Physicians in Massachusetts soon will have direct, full-scale electronic access to pharmacies, patient-specific formularies and drug interaction warnings under an agreement between the state medical society and e-prescribing software vendor DrFirst.
DrFirst, based in Rockville, Md., says the Massachusetts Medical Society is the first statewide physician organization to endorse an e-prescribing product.
The news, announced Tuesday, coincides with a proposal by the Massachusetts Department of Public Health that effectively would legalize electronic prescribing in the state.
DrFirst, will offer its Rcopia prescribing service at a "substantial discount" to MMS members, according to society President Thomas Sullivan, M.D., who says details are still being worked out. Physicians will be able to access the technology through desktop computers or mobile devices, including personal digital assistants and tablet-type PCs.
Sullivan says the society chose DrFirst in part because of its relationships with SureScripts and RxHub, the connectivity ventures of retail pharmacies and pharmacy benefit managers, respectively. RxHub provides patient medication history and instant formulary checking with PBMs, while the SureScripts Messenger application sends prescriptions directly to pharmacy computer systems, eliminating the need for error-prone transcribing.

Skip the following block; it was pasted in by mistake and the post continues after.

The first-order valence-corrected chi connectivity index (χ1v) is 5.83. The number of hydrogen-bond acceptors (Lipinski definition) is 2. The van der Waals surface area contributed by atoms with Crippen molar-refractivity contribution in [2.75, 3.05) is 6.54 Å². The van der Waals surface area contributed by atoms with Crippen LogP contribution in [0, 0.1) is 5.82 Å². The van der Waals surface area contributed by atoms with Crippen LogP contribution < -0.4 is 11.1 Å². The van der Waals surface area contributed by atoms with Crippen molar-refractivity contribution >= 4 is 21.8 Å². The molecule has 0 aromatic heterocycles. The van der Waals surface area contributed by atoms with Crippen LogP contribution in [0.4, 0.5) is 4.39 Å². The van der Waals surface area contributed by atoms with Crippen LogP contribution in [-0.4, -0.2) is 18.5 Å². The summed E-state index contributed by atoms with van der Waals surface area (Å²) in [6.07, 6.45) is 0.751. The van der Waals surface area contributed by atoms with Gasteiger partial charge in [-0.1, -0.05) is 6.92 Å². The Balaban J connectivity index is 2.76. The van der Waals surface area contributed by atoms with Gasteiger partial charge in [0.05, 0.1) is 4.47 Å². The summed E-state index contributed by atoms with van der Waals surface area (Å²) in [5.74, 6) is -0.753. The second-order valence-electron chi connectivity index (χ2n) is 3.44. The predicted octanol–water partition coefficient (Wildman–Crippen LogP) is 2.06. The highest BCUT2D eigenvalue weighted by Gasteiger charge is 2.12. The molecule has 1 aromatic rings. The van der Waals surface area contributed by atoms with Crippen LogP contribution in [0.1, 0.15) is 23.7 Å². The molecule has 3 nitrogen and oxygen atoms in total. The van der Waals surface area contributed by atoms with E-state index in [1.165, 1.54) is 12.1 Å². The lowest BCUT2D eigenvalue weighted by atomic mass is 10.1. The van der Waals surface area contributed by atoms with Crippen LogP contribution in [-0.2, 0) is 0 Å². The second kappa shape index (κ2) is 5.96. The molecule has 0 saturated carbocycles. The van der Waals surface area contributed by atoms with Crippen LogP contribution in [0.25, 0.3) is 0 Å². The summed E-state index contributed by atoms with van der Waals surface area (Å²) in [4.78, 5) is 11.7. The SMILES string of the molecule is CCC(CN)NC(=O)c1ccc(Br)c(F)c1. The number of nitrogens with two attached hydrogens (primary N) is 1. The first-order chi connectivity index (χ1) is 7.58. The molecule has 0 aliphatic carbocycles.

"We think this is going to be a broad application," Sullivan says. "It automates both the front end and the back end."
DrFirst says 65% of retail pharmacies in Massachusetts will be running SureScripts Messenger by the end of the year.
For the moment, Massachusetts physicians still must send data to pharmacies via fax for a little while longer, as current regulations require pharmacists to obtain written signatures on all prescriptions. Rules proposed Tuesday would change that in the state by setting standards for secure electronic transmission of prescriptions and recognition of digital signatures for authentication.
"We expect that the functionality of these electronic prescriptions will improve in the next few weeks," Sullivan says.
The regulations are subject to public comment and approval by the state Public Health Council, but Department of Public Health spokesperson Roseanne Pawelec says final approval could come in 45 to 60 days.
"Ultimately, we would anticipate that the regulations would lead to significant reductions in medication errors and prescription fraud and thereby improve public health and safety," the department says in a written summary of the rules.